He stood as she approached. “Hey, Bailey, you here to get your heart racing—” he pointed to the shirtless men washing trucks outside “—or checked?” With a grin, he nodded toward the fully uniformed men running the free clinic. With two of the fire trucks outside, they’d transformed the big open bays into a makeshift medical facility. Derek Johnson, the newest recruit, handed out the prescreening questionnaire and waiver to a group of sitting women who were waiting the required five minutes to allow their heart rate to settle before testing. Mark Adams took blood pressure readings in the fire hall’s dining area several feet away. He waved at her. “Neither,” Bailey said, smiling as she leaned her hip against the desk. “Why aren’t you outside
Ken shook his head. “My days of six-pack abs and bulging biceps are over, I’m afraid. No one wants to see this out there.” Rubbing his large stomach, he shuddered.
“That’s the truth,” Mark called from his post, where he secured the blood pressure cuff around Mrs. Norris’s arm. The older woman, the owner of Ginger Snaps, the bakery on Main Street, shot Chief Clarke a look that suggested he was past his prime, though Bailey suspected Ginger Norris was at least ten years his senior.
“You looking to get assigned nightshift duty, Adams?” Ken warned.
“You can’t. I’ve had nights for three weeks now. Tonight is my first one off and the beginning of a rotation of days.” Mark removed the cuff and recorded the reading on a wallet card for Ginger. He handed it to her and accepted her hug, before gathering her purse and jacket for her.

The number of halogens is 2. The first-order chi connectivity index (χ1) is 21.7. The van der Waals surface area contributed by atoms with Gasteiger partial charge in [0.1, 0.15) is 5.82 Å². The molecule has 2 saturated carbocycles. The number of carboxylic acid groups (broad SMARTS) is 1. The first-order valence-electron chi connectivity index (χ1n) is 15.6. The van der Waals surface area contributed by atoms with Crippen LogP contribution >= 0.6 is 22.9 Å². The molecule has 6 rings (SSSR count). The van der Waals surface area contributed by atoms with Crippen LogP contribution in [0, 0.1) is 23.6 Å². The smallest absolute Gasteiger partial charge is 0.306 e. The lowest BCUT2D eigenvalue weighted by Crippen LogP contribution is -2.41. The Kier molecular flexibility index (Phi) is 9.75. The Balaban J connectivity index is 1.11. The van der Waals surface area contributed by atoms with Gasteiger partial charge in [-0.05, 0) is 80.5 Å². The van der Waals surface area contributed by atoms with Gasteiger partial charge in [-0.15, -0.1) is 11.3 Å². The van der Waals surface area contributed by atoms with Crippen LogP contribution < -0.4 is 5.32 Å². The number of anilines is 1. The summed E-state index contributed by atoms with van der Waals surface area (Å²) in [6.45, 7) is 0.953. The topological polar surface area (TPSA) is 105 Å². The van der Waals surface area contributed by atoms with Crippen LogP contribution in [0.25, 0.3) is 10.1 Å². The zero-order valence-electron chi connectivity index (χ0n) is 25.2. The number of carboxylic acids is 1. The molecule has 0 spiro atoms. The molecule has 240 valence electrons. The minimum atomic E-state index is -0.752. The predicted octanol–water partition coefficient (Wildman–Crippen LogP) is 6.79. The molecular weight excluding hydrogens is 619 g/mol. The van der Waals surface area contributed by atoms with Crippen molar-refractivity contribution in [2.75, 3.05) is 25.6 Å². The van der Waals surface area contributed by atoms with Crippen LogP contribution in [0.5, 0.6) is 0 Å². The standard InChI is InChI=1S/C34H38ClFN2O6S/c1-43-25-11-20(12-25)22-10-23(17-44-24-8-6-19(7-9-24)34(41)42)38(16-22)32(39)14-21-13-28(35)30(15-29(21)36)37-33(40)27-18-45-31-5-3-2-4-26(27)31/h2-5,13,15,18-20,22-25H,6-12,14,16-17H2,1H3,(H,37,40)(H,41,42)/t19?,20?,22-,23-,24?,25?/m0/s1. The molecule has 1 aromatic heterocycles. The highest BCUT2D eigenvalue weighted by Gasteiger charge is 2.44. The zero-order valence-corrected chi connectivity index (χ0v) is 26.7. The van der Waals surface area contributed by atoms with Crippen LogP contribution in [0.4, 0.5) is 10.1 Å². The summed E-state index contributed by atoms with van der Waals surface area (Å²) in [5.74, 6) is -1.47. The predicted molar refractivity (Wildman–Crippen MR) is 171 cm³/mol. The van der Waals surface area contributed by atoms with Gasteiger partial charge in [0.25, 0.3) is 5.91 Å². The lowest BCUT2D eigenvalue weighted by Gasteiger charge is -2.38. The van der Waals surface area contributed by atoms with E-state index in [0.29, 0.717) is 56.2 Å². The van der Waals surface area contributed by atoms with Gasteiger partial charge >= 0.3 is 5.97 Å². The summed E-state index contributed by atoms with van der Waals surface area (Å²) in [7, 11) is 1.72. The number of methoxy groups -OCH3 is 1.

“Are you sure about that?” Ken asked, checking the rotation schedule on the pegboard behind him, which was covered with pictures of his grandchildren. To say he was a proud grandfather would be an understatement.
“Darn,” Ken muttered. “Well, that doesn’t prevent me from putting you on bathroom duties.”
“You already put Craig on bathroom duty for pouring salt in the sugar dish in the lunchroom last week, remember?”
Bailey watched the scene with unconcealed amusement. The men were always pulling pranks on each other at the fire hall and Ken was often on the receiving end. It was all in good fun and the guys knew they’d pay for it with extra shifts or unwanted responsibilities. Injecting some fun into their routine helped to break up the monotony of quiet days and ease tension whenever there was a real emergency.
“Anyway, I’m not here to check out the guys,” Bailey said, though it was an added bonus. “I’m here to check on truck number two.” The ladder engine was rarely used, causing the hydraulic fluid lines to clog and making it untrustworthy in the event of an emergency. While most buildings in Brookhollow were no more than two stories high, some of the newer structures in the downtown business sector were four stories or more.
“Great timing. The hydraulic motor didn’t work last week during a routine test.” He motioned behind her. “There’s Ethan. Get him to show you the problem with the rotating gear on the motor.”
Bailey held her breath as she turned to face her best friend. He was in full uniform, on clinic duty. She wasn’t sure whether to feel relieved or disappointed. Relieved, she decided, yet...